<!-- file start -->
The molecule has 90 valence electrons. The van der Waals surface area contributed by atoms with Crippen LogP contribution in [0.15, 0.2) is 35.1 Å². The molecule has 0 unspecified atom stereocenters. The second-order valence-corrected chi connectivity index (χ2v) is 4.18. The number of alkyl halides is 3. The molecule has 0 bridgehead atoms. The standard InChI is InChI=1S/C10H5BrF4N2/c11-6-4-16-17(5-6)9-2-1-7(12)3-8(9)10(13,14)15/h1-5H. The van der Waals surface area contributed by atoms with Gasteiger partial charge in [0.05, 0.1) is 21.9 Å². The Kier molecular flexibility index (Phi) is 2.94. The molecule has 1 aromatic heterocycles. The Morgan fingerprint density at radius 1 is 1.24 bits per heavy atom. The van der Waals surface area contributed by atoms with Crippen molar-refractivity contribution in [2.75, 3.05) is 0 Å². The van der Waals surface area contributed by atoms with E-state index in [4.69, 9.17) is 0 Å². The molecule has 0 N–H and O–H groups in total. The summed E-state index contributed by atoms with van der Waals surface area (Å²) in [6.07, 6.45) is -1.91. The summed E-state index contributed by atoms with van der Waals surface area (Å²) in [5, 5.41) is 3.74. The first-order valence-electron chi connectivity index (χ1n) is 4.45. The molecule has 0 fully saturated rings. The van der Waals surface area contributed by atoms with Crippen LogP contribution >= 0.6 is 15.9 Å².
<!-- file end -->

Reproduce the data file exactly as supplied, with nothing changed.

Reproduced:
The molecule has 90 valence electrons. The van der Waals surface area contributed by atoms with Crippen LogP contribution in [0.15, 0.2) is 35.1 Å². The molecule has 0 unspecified atom stereocenters. The second-order valence-corrected chi connectivity index (χ2v) is 4.18. The number of alkyl halides is 3. The molecule has 0 bridgehead atoms. The standard InChI is InChI=1S/C10H5BrF4N2/c11-6-4-16-17(5-6)9-2-1-7(12)3-8(9)10(13,14)15/h1-5H. The van der Waals surface area contributed by atoms with Gasteiger partial charge in [0.05, 0.1) is 21.9 Å². The Kier molecular flexibility index (Phi) is 2.94. The molecule has 1 aromatic heterocycles. The Morgan fingerprint density at radius 1 is 1.24 bits per heavy atom. The van der Waals surface area contributed by atoms with Crippen molar-refractivity contribution in [2.75, 3.05) is 0 Å². The van der Waals surface area contributed by atoms with E-state index in [4.69, 9.17) is 0 Å². The molecule has 0 N–H and O–H groups in total. The summed E-state index contributed by atoms with van der Waals surface area (Å²) in [6.07, 6.45) is -1.91. The summed E-state index contributed by atoms with van der Waals surface area (Å²) in [5, 5.41) is 3.74. The first-order valence-electron chi connectivity index (χ1n) is 4.45. The molecule has 0 fully saturated rings. The van der Waals surface area contributed by atoms with Crippen LogP contribution >= 0.6 is 15.9 Å².